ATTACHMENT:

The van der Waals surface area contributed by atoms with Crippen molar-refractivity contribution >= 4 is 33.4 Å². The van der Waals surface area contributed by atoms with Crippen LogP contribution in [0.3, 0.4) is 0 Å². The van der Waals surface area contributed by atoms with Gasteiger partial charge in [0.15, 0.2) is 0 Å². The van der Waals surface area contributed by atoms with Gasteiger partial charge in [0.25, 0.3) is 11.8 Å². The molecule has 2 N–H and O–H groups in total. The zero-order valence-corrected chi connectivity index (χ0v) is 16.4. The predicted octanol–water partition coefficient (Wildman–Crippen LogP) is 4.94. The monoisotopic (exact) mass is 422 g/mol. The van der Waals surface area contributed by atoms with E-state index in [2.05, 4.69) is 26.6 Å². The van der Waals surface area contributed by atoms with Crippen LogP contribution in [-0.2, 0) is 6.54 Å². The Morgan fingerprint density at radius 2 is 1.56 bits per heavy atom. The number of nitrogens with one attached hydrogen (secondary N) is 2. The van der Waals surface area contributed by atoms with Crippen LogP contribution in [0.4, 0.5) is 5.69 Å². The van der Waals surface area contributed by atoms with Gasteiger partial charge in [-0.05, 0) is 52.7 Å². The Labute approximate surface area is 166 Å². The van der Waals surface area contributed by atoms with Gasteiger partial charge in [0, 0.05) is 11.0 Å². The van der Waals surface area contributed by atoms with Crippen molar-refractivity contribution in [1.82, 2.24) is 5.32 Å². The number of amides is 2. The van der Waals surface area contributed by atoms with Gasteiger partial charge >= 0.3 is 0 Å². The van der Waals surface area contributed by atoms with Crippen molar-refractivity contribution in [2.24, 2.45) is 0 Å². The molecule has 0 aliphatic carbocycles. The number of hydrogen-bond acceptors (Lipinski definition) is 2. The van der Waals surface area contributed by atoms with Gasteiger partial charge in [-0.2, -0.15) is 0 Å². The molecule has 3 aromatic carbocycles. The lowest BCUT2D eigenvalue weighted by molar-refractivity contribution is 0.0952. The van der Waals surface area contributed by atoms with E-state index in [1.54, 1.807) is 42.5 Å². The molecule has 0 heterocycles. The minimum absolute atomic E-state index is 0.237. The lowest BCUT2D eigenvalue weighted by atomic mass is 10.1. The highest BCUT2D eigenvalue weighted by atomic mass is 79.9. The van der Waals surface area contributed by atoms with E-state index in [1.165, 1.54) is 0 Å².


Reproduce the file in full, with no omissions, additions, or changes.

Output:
The van der Waals surface area contributed by atoms with Crippen molar-refractivity contribution >= 4 is 33.4 Å². The van der Waals surface area contributed by atoms with Crippen LogP contribution in [0.3, 0.4) is 0 Å². The van der Waals surface area contributed by atoms with Gasteiger partial charge in [0.15, 0.2) is 0 Å². The van der Waals surface area contributed by atoms with Gasteiger partial charge in [0.25, 0.3) is 11.8 Å². The molecule has 2 N–H and O–H groups in total. The zero-order valence-corrected chi connectivity index (χ0v) is 16.4. The predicted octanol–water partition coefficient (Wildman–Crippen LogP) is 4.94. The monoisotopic (exact) mass is 422 g/mol. The van der Waals surface area contributed by atoms with E-state index in [2.05, 4.69) is 26.6 Å². The van der Waals surface area contributed by atoms with Crippen LogP contribution in [-0.2, 0) is 6.54 Å². The Morgan fingerprint density at radius 2 is 1.56 bits per heavy atom. The number of nitrogens with one attached hydrogen (secondary N) is 2. The van der Waals surface area contributed by atoms with Crippen LogP contribution in [0.4, 0.5) is 5.69 Å². The van der Waals surface area contributed by atoms with Gasteiger partial charge in [-0.05, 0) is 52.7 Å². The Labute approximate surface area is 166 Å². The van der Waals surface area contributed by atoms with Gasteiger partial charge in [0, 0.05) is 11.0 Å². The van der Waals surface area contributed by atoms with Crippen molar-refractivity contribution in [1.82, 2.24) is 5.32 Å². The number of amides is 2. The van der Waals surface area contributed by atoms with Gasteiger partial charge >= 0.3 is 0 Å². The van der Waals surface area contributed by atoms with Crippen molar-refractivity contribution in [2.24, 2.45) is 0 Å². The molecule has 0 aliphatic carbocycles. The number of hydrogen-bond acceptors (Lipinski definition) is 2. The van der Waals surface area contributed by atoms with Gasteiger partial charge in [-0.2, -0.15) is 0 Å². The molecule has 3 aromatic carbocycles. The lowest BCUT2D eigenvalue weighted by molar-refractivity contribution is 0.0952. The van der Waals surface area contributed by atoms with E-state index in [1.54, 1.807) is 42.5 Å². The molecule has 0 heterocycles. The minimum absolute atomic E-state index is 0.237. The lowest BCUT2D eigenvalue weighted by atomic mass is 10.1. The highest BCUT2D eigenvalue weighted by atomic mass is 79.9. The van der Waals surface area contributed by atoms with E-state index in [1.165, 1.54) is 0 Å².